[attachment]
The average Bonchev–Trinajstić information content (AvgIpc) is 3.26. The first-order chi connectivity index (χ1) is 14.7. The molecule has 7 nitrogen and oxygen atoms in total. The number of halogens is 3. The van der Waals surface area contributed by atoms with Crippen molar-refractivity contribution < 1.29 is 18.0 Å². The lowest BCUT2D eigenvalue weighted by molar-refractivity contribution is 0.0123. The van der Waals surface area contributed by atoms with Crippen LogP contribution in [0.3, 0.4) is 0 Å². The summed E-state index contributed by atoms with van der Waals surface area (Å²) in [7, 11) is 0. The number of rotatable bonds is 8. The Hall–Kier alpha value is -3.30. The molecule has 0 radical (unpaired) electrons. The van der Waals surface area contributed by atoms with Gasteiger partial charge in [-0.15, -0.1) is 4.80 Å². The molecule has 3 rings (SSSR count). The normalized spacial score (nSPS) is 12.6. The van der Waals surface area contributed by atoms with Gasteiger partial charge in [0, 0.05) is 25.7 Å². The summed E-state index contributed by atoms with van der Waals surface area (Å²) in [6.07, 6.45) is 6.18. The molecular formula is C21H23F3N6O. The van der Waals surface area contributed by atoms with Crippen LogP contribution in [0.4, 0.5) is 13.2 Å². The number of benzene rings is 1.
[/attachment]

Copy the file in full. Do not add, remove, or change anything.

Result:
The average Bonchev–Trinajstić information content (AvgIpc) is 3.26. The first-order chi connectivity index (χ1) is 14.7. The molecule has 7 nitrogen and oxygen atoms in total. The number of halogens is 3. The van der Waals surface area contributed by atoms with Crippen molar-refractivity contribution < 1.29 is 18.0 Å². The lowest BCUT2D eigenvalue weighted by molar-refractivity contribution is 0.0123. The van der Waals surface area contributed by atoms with Crippen LogP contribution in [0.3, 0.4) is 0 Å². The summed E-state index contributed by atoms with van der Waals surface area (Å²) in [7, 11) is 0. The number of rotatable bonds is 8. The Hall–Kier alpha value is -3.30. The molecule has 0 radical (unpaired) electrons. The van der Waals surface area contributed by atoms with Gasteiger partial charge in [-0.15, -0.1) is 4.80 Å². The molecule has 3 rings (SSSR count). The normalized spacial score (nSPS) is 12.6. The van der Waals surface area contributed by atoms with Gasteiger partial charge in [0, 0.05) is 25.7 Å². The summed E-state index contributed by atoms with van der Waals surface area (Å²) in [6.07, 6.45) is 6.18. The molecular formula is C21H23F3N6O. The van der Waals surface area contributed by atoms with Crippen LogP contribution in [0.4, 0.5) is 13.2 Å². The number of benzene rings is 1.